Egypt caught ordering huge cache of illegal North Korean weapons
Egypt was unmasked Sunday as the unexpected buyer of a cache of 30,000 North Korean rocket-propelled grenades, an illegal deal that resulted in the U.S. withholding almost $300 million worth of aid, the Washington Post first reported.
Following a tip off from U.S. intelligence, Egyptian customs officials found the weapons last August hidden on a freighter under a shipment of iron ore.
Described as the “largest seizure of ammunition in the history of sanctions against the Democratic People’s Republic of Korea,” the destination for the weapons was initially unclear. However, a U.N. investigation found a complex web of transactions that led back to the Egyptian military, U.S. officials privy to the report told the Post.
According to the U.N., the deal was worth $23 million.
The U.N.’s findings influenced Washington’s recent decision to deny Egypt $95.7 million in aid, and to delay a further $195 million. The U.S. said at the time they were restricting payments because Egypt had failed to make progress on respecting human rights.
Despite being stamped with a manufacturing date of March 2016, the grenades were much older, and were copies of a rocket warhead known as the PG-7, a variant of a Soviet munition first built in the 1960s.
— David Gilbert
Read more: Kim Jong Un is going “seriously capitalist”
United Kingdom — October 02, 2017
Britain’s Monarch airline just went bust, leaving 110,000 stranded abroad
One of Britain’s largest airlines collapsed Monday, leaving 110,000 passengers stranded and 300,000 future bookings cancelled.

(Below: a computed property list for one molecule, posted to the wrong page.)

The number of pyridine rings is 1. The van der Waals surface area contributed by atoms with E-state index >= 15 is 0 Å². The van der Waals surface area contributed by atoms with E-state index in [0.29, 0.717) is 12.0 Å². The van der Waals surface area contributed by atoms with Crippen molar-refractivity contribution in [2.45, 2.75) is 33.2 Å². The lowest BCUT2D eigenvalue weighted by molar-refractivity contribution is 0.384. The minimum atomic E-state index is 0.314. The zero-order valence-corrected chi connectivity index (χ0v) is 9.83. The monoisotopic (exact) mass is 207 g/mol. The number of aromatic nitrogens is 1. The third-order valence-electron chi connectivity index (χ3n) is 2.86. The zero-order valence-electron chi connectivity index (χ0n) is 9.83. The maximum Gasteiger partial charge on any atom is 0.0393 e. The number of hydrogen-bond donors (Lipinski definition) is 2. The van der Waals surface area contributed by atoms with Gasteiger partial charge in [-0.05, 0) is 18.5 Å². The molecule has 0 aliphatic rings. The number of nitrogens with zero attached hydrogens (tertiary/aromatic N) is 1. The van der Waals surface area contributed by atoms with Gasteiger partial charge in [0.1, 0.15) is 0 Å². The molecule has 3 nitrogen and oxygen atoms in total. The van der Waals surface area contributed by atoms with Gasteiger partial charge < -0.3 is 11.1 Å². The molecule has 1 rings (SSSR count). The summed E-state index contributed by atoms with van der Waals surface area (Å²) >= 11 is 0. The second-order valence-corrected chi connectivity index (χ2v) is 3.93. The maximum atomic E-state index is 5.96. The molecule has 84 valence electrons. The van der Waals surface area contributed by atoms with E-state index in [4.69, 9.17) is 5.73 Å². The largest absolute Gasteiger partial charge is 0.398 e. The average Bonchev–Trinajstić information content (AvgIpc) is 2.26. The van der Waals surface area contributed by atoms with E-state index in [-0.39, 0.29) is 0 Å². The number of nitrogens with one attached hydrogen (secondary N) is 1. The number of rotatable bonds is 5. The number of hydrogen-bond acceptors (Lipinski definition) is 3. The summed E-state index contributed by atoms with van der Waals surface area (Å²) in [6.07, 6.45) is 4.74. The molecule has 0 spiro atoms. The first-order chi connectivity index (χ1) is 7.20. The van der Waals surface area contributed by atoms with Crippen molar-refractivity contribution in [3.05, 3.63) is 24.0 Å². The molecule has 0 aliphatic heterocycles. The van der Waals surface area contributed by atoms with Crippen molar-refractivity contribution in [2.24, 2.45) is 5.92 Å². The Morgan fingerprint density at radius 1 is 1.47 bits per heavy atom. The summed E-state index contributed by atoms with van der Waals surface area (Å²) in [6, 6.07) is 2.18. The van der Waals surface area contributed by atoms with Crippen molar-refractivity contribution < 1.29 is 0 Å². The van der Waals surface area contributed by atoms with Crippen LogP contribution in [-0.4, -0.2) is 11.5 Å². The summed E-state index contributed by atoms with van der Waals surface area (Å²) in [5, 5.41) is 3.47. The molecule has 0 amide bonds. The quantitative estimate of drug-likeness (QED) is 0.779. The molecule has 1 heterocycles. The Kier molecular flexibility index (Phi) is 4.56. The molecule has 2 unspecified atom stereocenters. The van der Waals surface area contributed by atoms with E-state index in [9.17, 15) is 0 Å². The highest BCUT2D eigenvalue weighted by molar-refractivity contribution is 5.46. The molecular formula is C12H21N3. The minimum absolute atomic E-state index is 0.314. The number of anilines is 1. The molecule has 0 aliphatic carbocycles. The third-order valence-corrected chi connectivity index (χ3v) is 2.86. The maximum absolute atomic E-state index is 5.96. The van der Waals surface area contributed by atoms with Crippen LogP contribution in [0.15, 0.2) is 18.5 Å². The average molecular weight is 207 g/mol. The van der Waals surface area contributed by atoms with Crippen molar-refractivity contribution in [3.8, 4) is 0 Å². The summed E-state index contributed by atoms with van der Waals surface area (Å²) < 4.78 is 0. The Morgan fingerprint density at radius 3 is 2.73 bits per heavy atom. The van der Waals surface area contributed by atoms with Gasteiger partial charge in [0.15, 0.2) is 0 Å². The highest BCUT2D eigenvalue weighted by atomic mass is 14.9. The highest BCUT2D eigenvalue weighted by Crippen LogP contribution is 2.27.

In response, the British government has ordered the biggest repatriation of its citizens since World War II, chartering 30 jets for angry holiday-makers.
Andrew Haines, chief executive of the Civil Aviation Authority, said: “This is the biggest U.K. airline ever to cease trading.”
Accounting firm KPMG is managing the sudden bankruptcy of Monarch, which flew to more than 40 destinations in Europe and the Mediterranean.
“Mounting cost pressures and increasingly competitive market conditions in the European short-haul market have contributed to the Monarch Group experiencing a sustained period of trading losses,” KPMG partner Blair Nimmo said.
“We understand that this will be a difficult and distressing time for many,” he added.
Founded in 1968, Monarch, Britain’s fifth largest carrier, employed around 2,750 people in the UK.
In a letter to staff, Monarch CEO Andrew Swaffield blamed “outside influences” for the collapse, noting how terror attacks in Turkey and Egypt robbed the carrier of once-profitable routes.
This forced the airline to compete for more competitive routes to Spain and Greece, driving down prices. A weaker pound was the next blow, damaging demand by making vacations far more expensive for Britons.
— Paul Vale
Read VICE News Guide to the World: September.